New Delhi, India (Urban Transport News): Delhi Metro is the second most expensive metro service in all the transportation services of the world. Recently data released by the Center for Science and Environment (CSE) has shown that a middle income group traveling from Delhi Metro spent 19.5% of their income on travel. While experts of the organization believe that a person should not spend more than 15% of the income on any kind of transport system.
On Tuesday, the CSE's two-day international conference highlighted the situation of urban transport system across the globe. Experts said that after the Hanoi in Vietnam, Delhi Metro is the second most expensive transportation system in the world. Affordability is defined as the percentage of expenditure on the travel of the total income of the passengers. This calculation is based on the report of the Fourth Fare Fixation Committee (FFC) for Delhi Metro, which shows that the monthly income of 30% of Delhi Metro passengers is within 20,000 rupees. In the case of economically weaker sections, this percentage share rises to 22% of their income.
Gautam Patel, Principal Advisor (Cooperation) Ahmedabad and Gaurav Dubey CSE Programme Manager (Clean Air and Sustainable Mobility) said that no traffic system should change their services to spend more than 15% of their earnings with their users. At the same time, in case of low income people, this expenditure should not exceed 10%. For example, an unskilled laborer earns daily wages of 534 rupees in Delhi and spends 80 rupees (15%) of his income on transport.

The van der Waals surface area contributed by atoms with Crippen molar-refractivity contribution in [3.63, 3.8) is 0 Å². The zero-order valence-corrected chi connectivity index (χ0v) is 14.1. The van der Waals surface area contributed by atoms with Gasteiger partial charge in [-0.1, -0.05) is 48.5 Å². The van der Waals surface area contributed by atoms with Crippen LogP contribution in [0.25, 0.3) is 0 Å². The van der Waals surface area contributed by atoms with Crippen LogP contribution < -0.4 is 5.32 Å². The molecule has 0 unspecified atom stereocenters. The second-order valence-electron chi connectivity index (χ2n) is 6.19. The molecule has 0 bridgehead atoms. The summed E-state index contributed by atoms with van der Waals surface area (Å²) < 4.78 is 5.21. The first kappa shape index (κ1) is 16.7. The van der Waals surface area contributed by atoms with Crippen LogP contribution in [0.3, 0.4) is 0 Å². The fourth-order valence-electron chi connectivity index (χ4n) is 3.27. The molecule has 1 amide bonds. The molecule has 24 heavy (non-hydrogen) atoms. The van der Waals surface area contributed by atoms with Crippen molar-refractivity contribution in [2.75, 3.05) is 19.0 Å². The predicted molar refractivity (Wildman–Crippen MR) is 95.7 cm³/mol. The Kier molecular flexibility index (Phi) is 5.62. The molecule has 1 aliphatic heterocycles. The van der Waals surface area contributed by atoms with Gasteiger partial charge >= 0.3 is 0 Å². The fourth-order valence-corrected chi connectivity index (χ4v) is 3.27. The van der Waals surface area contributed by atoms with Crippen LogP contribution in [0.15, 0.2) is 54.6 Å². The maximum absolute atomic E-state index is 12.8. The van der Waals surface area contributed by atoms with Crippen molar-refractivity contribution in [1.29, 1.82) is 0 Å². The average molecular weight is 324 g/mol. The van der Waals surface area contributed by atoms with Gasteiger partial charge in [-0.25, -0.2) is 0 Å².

According to the calculation of CSE, if he travels in a non-AC bus, he will spend about 8% of his income, traveling on AC buses, 14% and traveling in Delhi Metro, then he has to spend 22%. Patel said, "There is no doubt that the quality of services provided by the Delhi Metro is good, but it is also important to keep the fares in mind." Last year, after the fourth Fare Fixation Committee (FFC) recommendations, after two hikes in May and October, the metro fare almost doubled.
After two hikes, the maximum fare increased from 30 rupees to 50 rupees and then 60 rupees. Delhi Transport Commissioner Varsha Joshi said that the need to increase the rent for improving the quality of transport network. However, they need to gradually increase. She said, "The question is, how cheap is the rent for a special quality ride. There is a possibility in the index of fare that incrementally increased fares can be increased for inflation." However, the Delhi Metro Rail Corporation (DMRC), defending these fare revisions, said that they were revised after a gap of nine years, during which the electricity tariff and other costs increased by about 90%. DMRC Executive Director (Corporate Communications) Anuj Dayal said, "Fare was revised through an independent fare fixation committee, not by DMRC.
" He said that this year, Metro has expanded its network more than 60 kms and this will have a network of 350 kms in the coming months. He further said that the Delhi Metro is providing an environmentally friendly and convenient travel option and in order to maintain such infrastructure projects in the long run, periodic fare revision is mandatory.